As the audience enters the Cellar at the Pleasance Courtyard each individual is given a small brown envelope that has the words ‘Open me at the end’ delicately scrawled on it. From the get go Back to Blackbrick comes over as a mysterious and curious performance, but can this feeling last the duration of the show?
We are told the story of Cosmo and her relationship to her Grandfather, who is suffering from Alzheimer’s. Their connection is deep and touching and sets the emotional tone of the performance. Back to Blackbrick is based on the book of the same name by Sarah Moore Fitzgerald and is a story that looks at memories and how the past can determine the future. The story is set in Ireland and Cosmo must venture to Blackbrick and travel back in time to experience her Grandfathers past.
To the side of the stage two musicians perform the soundtrack to the show and add sound and foley effects. This works well as music is very much a big part of the performance. The first twenty minutes of the show feel like a musical as powerful songs evoking Irish folk music move the story forward and set the scene. These songs feel absent in the second half of the performance, where dialogue and drama are used as a storytelling device. Here the pace of the performance slows down and and the fantasy and mystery that the story relies on feels a bit lost.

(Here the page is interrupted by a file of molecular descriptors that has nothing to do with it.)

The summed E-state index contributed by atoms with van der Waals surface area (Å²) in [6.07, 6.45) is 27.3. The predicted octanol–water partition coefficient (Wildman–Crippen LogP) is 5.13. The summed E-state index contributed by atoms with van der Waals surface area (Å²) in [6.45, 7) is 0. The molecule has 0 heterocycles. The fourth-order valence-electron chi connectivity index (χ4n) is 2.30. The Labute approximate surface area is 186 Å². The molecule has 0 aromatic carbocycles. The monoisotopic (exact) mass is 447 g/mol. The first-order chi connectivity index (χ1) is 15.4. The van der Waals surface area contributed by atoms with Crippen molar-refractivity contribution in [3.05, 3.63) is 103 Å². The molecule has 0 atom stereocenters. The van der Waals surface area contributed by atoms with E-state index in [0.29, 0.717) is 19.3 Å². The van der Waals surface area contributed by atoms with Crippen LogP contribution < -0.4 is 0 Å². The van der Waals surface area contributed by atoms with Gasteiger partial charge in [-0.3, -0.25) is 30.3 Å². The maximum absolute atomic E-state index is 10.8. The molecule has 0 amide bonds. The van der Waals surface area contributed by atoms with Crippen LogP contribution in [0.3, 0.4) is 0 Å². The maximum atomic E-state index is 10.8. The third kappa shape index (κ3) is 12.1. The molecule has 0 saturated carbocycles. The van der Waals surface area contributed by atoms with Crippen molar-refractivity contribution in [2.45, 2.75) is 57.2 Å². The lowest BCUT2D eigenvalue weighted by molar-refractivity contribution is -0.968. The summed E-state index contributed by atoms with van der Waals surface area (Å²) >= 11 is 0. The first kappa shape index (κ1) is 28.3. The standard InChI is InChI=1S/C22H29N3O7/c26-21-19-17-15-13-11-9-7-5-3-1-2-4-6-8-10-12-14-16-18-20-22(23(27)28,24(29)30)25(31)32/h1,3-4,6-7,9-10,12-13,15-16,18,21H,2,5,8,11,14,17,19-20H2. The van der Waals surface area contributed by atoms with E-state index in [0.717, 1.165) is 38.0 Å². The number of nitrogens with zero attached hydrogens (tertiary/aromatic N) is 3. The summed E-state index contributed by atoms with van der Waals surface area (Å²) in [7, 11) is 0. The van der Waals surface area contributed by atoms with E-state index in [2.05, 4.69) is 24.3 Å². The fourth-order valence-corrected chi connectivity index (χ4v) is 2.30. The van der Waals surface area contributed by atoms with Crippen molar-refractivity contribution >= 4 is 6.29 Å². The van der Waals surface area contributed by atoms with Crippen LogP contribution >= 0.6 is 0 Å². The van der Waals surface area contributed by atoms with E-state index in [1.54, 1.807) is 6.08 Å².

When Back To Blackbrick concludes there is no mention of the envelope that audience members were given at the start. It is up to us to open them up and discover some additional secrets behind the story. Patch of Blue Theatre are a talented company who combine song and storytelling in interesting ways. Back To Blackbrick covers many themes, but the core theme of fantasy didn’t quite last the full hour.